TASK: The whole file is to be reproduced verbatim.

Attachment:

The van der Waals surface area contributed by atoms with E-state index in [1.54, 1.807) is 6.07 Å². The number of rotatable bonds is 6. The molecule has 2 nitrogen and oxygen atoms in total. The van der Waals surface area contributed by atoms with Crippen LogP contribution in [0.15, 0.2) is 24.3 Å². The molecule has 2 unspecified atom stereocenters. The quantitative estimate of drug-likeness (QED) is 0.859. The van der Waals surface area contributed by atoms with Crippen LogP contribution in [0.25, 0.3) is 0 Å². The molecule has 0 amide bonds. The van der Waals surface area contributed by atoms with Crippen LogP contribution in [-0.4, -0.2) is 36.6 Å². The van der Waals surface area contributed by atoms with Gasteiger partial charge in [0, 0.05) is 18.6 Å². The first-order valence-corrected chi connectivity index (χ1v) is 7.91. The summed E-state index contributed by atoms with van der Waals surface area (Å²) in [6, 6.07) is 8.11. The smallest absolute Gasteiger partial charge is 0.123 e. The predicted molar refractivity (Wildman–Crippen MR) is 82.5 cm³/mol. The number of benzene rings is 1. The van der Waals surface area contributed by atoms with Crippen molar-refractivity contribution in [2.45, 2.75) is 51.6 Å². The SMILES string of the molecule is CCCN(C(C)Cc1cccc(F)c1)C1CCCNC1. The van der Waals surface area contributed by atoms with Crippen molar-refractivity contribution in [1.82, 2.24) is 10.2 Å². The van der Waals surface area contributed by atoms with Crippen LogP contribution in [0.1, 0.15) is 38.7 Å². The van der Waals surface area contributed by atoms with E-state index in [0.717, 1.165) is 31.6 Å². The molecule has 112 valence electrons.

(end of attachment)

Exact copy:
The van der Waals surface area contributed by atoms with E-state index in [1.54, 1.807) is 6.07 Å². The number of rotatable bonds is 6. The molecule has 2 nitrogen and oxygen atoms in total. The van der Waals surface area contributed by atoms with Crippen LogP contribution in [0.15, 0.2) is 24.3 Å². The molecule has 2 unspecified atom stereocenters. The quantitative estimate of drug-likeness (QED) is 0.859. The van der Waals surface area contributed by atoms with Crippen LogP contribution in [0.25, 0.3) is 0 Å². The molecule has 0 amide bonds. The van der Waals surface area contributed by atoms with Crippen LogP contribution in [-0.4, -0.2) is 36.6 Å². The van der Waals surface area contributed by atoms with Gasteiger partial charge in [0, 0.05) is 18.6 Å². The first-order valence-corrected chi connectivity index (χ1v) is 7.91. The summed E-state index contributed by atoms with van der Waals surface area (Å²) in [6, 6.07) is 8.11. The smallest absolute Gasteiger partial charge is 0.123 e. The predicted molar refractivity (Wildman–Crippen MR) is 82.5 cm³/mol. The number of benzene rings is 1. The van der Waals surface area contributed by atoms with Crippen molar-refractivity contribution in [2.45, 2.75) is 51.6 Å². The SMILES string of the molecule is CCCN(C(C)Cc1cccc(F)c1)C1CCCNC1. The van der Waals surface area contributed by atoms with Crippen molar-refractivity contribution in [1.82, 2.24) is 10.2 Å². The van der Waals surface area contributed by atoms with Crippen LogP contribution in [0.1, 0.15) is 38.7 Å². The van der Waals surface area contributed by atoms with E-state index in [0.717, 1.165) is 31.6 Å². The molecule has 112 valence electrons.